Deal-hungry buyout firms emboldened by large war chests, healthy financing market and in some cases depressed stock prices are targeting public companies with renewed urgency in recent weeks.
In the latest example, struggling music company Warner Music Group at deadline was expecting competing buyout bids from
Other notable take-private deals of late include
Gregg Feinstein, managing director and co-head of mergers and acquisitions at investment bank Houlihan Lokey, said the uptick in take-privates reflects a moderately improving economy, which makes it easier for buyout shops to predict a target’s future, as well as the pressure to put money to work after the Great Recession, during which buyout shops curbed their activity.
“I think sponsors are feeling that the world is now again safe,” Feinstein said. “They had two years in which they didn’t put out a lot of money and they’d like to put that money to work.”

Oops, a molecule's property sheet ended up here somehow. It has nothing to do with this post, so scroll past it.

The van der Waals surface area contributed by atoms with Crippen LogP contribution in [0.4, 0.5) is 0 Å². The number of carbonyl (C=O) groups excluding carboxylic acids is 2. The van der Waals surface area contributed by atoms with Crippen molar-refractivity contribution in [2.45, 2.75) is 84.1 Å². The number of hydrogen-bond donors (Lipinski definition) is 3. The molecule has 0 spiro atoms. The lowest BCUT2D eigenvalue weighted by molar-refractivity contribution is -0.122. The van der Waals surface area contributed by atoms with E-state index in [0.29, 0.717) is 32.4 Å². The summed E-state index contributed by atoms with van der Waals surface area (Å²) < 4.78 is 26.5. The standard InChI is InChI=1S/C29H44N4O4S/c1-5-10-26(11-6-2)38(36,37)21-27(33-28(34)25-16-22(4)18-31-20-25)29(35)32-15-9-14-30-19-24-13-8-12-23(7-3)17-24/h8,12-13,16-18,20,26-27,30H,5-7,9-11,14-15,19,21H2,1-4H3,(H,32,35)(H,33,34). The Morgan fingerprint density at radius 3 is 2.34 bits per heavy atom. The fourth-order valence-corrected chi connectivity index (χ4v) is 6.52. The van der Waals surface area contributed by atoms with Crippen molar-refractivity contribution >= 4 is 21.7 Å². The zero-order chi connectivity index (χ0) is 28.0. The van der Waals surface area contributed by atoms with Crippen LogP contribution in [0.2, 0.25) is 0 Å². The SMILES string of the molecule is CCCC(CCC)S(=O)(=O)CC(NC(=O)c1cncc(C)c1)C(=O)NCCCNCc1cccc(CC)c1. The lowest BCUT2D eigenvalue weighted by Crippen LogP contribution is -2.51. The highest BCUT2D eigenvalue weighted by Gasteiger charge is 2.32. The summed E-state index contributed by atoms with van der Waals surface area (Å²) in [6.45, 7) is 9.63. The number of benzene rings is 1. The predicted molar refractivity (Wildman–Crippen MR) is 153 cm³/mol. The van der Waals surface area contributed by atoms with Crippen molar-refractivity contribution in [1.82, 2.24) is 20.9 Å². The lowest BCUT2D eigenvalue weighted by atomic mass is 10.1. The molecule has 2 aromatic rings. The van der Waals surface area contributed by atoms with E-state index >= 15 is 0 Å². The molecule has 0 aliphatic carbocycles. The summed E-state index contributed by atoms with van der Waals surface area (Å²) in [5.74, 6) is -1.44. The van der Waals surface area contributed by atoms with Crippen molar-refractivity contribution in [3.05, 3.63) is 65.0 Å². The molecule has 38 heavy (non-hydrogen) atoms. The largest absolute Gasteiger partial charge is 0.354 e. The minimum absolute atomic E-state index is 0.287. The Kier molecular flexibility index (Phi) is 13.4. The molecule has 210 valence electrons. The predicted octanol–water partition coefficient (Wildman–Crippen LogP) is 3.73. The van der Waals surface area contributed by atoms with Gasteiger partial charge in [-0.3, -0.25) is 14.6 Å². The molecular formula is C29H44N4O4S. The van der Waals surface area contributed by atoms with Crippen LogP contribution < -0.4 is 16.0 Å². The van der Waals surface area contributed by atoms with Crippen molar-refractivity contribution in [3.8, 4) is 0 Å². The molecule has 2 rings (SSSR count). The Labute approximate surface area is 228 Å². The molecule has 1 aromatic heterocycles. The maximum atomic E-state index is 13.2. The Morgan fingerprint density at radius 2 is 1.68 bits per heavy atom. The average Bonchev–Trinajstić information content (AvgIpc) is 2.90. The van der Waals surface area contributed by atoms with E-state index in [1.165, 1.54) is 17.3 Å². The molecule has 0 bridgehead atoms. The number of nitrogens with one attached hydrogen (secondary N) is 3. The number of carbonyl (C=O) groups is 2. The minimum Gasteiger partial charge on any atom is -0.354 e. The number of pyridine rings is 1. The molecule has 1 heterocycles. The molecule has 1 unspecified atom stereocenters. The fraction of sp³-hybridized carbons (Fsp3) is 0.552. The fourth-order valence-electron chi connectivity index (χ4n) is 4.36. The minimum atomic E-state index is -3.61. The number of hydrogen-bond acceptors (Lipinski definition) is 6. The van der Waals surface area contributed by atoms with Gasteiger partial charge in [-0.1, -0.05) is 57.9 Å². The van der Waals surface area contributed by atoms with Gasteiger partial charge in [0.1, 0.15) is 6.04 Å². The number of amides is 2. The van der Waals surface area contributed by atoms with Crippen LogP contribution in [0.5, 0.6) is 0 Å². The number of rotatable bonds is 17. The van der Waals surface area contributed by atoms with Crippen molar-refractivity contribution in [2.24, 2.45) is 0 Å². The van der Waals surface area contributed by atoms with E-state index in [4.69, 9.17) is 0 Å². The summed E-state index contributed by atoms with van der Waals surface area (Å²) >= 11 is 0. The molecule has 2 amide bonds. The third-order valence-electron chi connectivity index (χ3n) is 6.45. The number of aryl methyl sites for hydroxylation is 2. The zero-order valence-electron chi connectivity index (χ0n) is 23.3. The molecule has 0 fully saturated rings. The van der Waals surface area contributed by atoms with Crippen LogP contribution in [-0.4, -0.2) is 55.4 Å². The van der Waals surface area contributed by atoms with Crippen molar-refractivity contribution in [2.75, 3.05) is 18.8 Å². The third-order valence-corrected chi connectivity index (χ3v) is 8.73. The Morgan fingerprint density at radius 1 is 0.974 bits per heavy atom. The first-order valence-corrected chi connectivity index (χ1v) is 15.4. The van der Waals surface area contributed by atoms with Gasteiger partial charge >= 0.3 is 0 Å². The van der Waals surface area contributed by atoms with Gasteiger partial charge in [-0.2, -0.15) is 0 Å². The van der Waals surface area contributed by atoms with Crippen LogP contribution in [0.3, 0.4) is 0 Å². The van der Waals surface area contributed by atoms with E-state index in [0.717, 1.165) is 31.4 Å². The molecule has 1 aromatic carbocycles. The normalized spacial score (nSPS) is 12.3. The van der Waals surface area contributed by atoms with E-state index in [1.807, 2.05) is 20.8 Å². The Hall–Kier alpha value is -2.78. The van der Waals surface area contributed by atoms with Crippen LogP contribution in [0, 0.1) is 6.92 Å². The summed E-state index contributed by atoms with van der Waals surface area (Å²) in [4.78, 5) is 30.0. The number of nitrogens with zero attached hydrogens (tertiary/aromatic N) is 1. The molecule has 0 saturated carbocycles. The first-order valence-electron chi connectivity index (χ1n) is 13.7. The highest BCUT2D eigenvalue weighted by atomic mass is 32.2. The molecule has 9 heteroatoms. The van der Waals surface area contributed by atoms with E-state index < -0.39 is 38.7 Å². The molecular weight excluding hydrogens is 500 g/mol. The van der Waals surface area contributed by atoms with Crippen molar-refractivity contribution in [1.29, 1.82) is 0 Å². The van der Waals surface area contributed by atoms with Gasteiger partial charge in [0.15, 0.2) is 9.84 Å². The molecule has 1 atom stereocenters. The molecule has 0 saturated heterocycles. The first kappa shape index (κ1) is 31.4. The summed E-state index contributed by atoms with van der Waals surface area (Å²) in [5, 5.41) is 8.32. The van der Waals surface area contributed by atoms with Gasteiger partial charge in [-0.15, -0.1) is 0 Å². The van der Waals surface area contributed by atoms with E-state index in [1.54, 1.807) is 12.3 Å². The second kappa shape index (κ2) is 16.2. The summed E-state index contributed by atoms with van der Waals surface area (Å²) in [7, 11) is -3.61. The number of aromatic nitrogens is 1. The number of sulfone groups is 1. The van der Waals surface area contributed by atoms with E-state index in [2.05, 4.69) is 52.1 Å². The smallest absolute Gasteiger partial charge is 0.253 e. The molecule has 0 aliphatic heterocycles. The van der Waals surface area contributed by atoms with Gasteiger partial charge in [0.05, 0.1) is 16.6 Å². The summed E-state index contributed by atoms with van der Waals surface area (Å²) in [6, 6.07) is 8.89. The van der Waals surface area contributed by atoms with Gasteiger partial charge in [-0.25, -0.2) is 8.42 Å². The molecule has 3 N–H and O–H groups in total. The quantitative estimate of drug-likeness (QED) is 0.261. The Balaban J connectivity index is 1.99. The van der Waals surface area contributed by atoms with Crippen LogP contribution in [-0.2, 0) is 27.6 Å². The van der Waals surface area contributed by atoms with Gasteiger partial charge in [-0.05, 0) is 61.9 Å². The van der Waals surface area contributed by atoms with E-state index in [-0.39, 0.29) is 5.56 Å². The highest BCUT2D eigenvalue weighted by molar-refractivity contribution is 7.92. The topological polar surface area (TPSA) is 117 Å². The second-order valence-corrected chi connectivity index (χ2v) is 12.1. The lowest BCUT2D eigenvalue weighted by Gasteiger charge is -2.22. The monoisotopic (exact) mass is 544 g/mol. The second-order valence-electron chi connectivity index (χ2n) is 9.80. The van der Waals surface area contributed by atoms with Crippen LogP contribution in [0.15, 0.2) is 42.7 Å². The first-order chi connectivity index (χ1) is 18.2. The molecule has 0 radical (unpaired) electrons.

The Warner Music sale process is taking place against a backdrop of ongoing declines in music sales as executives struggle to figure out new business models to guarantee the future of the industry, according to Reuters. While Warner Music continues to generate reasonable levels of cash on its balance sheet—a key metric for investors—it will still be seen as a risky investment in a very tough market.
In April, the second-round bids came in around $3 billion, according to three people who asked not to be named because the process is supposed to be confidential. Ron Burkle’s
A source told Reuters that the warehouse retailer could fit nicely with Apollo Global’s Smart & Final chain. Leonard Green in March said it had entered into a confidentiality agreement with BJ’s.
Reuters correspondents Yinka Adegoke and Megan Davies contributed to this report.